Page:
Carmelo Mota searches for tools in his destroyed bedroom more than a week after Hurricane Irma made landfall Sept. 18, 2017, in Charlotte Amalie, St. Thomas, U.S. Virgin Islands. Mota is a builder and said that Irma’s ferocious strength has made him completely rethink how he will construct houses in the future. (Chip Somodevilla/Getty Images)

Back-to-back strikes from two major hurricanes last year, Irma and Maria, have undone years of economic and social growth in the U.S. Virgin Islands, a new report from the Washington Post finds. The storms have so thoroughly disrupted the islands’ economy, education and health systems that “a generation of Virgin Islanders” may have been “blown out of the middle class,” according to the Post.

Advertisement

The islands of St. Thomas, St. John and St. Croix made sizable economic gains in the last 20 years, as the Post writes. Average incomes doubled and poverty rates dropped thanks to a flourishing tourism industry.

But the 2017 storms delivered what the Post calls a “triple whammy” of setbacks: Residents lacked insurance to help offset the damage done to their homes and businesses; federal aid given to the islands has been limited; and, as most major hotels remain closed, jobs have been lost with no sense of when they might reappear.

Like Puerto Ricans, residents of the U.S. Virgin Islands are American citizens but can’t vote in the presidential general election and have no voting representation in Congress. In addition, more than 75 percent of Virgin Islanders are black. But while the recovery effort in both territories has been lacking, Islanders say they feel ignored in the press compared with their Caribbean neighbors.

Advertisement

From the Post:

“Everyone was looking at Puerto Rico, and no one was thinking about us,” said Michael Walker, 48, who is living in a leaky apartment and lost all of his clothing and furniture in the storm. He’s waiting to hear from FEMA about the status of his aid application.

Residents who spoke to the Post were still living under tarp “roofs” handed out by the U.S. Army Corps of Engineers. One 72-year-old who had saved years of $700-per-week paychecks to buy a home told the paper that he will “die in debt” as a result of the damage done to his house. Repairs are expected to cost him $100,000—well beyond his savings and insurance payout.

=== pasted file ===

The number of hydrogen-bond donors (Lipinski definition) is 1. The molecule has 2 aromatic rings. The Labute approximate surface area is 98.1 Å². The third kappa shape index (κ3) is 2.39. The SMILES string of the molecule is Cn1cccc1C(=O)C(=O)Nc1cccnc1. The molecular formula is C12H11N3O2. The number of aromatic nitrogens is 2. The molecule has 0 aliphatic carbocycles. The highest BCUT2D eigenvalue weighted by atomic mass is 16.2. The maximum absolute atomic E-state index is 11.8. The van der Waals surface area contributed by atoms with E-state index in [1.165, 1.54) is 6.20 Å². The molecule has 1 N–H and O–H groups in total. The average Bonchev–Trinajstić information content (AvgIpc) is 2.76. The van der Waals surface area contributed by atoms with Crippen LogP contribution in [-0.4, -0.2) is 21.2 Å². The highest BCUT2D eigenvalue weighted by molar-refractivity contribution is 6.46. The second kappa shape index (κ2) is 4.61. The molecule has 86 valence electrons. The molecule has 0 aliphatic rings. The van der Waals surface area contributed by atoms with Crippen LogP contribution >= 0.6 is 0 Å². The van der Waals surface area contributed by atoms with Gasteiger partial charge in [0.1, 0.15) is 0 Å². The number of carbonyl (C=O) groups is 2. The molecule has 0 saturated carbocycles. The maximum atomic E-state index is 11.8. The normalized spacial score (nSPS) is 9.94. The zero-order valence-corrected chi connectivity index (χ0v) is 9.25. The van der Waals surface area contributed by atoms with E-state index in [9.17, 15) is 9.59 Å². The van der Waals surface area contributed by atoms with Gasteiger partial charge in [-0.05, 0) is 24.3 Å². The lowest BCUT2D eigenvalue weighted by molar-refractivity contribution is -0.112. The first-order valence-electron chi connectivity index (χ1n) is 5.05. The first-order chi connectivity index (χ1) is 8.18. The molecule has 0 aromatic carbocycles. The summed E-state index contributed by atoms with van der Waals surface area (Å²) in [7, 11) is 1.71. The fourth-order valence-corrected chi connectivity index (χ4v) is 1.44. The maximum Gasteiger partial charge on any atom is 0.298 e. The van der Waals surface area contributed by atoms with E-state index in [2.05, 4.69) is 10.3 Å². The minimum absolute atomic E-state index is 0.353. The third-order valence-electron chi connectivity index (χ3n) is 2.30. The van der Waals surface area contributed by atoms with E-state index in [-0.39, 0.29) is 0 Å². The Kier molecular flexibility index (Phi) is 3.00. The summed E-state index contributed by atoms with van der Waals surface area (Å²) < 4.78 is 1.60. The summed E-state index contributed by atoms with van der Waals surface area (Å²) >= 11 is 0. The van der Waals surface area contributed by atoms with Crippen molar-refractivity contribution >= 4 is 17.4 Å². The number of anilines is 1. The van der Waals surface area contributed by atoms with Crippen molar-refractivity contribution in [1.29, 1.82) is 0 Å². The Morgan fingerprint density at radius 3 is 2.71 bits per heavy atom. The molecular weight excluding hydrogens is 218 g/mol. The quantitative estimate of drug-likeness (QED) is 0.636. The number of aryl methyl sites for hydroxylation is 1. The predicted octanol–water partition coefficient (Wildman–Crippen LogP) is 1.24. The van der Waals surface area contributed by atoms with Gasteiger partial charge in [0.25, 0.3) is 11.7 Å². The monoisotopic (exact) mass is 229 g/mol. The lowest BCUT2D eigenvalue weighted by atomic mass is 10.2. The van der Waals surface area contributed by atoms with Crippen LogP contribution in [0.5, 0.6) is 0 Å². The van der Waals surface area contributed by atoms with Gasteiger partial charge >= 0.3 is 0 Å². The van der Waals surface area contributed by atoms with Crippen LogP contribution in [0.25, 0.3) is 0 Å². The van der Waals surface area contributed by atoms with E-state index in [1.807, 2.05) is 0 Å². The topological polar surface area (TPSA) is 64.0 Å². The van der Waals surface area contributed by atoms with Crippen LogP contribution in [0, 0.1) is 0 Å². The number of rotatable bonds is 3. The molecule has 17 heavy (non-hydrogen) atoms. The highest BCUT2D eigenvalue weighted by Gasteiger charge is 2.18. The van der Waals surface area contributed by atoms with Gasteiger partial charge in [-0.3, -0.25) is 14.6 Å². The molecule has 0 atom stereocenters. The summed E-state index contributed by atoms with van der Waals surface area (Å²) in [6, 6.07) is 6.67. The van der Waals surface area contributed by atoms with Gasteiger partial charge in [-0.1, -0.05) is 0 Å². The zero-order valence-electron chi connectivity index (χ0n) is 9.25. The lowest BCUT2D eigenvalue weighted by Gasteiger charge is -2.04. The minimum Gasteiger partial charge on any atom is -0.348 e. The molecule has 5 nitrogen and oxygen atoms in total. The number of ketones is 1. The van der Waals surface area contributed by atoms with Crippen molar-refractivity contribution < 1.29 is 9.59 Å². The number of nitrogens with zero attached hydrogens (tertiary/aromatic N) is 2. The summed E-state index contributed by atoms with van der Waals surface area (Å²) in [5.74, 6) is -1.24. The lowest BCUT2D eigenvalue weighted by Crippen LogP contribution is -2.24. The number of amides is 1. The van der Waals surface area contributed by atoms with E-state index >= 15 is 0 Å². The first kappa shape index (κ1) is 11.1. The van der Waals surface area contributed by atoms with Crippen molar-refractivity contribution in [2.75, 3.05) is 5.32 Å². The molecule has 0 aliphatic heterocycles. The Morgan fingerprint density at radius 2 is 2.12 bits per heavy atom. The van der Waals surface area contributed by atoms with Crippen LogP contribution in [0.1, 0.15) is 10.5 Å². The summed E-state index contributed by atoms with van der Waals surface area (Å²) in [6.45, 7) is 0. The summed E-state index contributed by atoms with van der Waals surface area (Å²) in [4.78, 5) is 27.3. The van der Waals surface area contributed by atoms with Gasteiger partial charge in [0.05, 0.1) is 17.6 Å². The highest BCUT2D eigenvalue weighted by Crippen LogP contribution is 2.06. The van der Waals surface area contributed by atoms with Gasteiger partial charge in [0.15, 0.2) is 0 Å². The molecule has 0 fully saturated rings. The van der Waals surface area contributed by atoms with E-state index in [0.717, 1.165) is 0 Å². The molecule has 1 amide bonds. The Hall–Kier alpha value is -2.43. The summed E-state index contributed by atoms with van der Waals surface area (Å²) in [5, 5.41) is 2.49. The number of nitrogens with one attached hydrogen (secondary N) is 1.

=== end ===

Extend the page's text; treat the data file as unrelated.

Advertisement

And he is not alone:

Although insurance adjusters have disbursed more than $520 million to Virgin Islanders so far, many residents say their properties were severely underinsured. Policies for even a modest house in this hurricane-prone region can cost up to $1,000 a month, causing many here to take their chances with minimum coverage or high deductibles.

Direct assistance from FEMA is capped at $33,300 per household, as is the case stateside, although contractors say it is far more expensive to rebuild here because of limited supplies and human resources. The average FEMA grant payout so far ranges from $6,000 to $8,000, the agency said.

Advertisement

A Federal Emergency Management Agency rep, Manuel Broussard, told the Post that FEMA programs “are designed to help the uninsured and underinsured, to help people get back on their feet.”

“It’s not a program that will make you whole again,” Broussard added. “That is what insurance is for.”

Advertisement

Then there’s the damage done to the U.S. Virgin Islands social services. The territory’s two major hospitals sustained “significant water damage,” the Post notes, which forced critically injured patients to be moved to the mainland U.S. for treatment. Public schools were damaged or destroyed, and resources like books, uniforms, musical instruments and “two aqua farms used to produce fresh school lunches” were lost or unaccounted for. The result: There are 2,000 fewer students enrolled in school this year as families move away from the islands.

The U.S. Virgin Islands governor, Brooklyn, N.Y.-born Kenneth Mapp, has requested $7.5 billion from the federal government to rebuild the islands’ infrastructure, including schools, hospitals, energy grid and ports, and to offset the loss of tourist revenue (about 30 percent of the islands’ total economy).

As the Post writes, analysts warn that if lawmakers try to shortchange the Caribbean islands, it could send them into a permanent decline—resulting in “thousands of economic refugees” relocating to the U.S. mainland or elsewhere.

Advertisement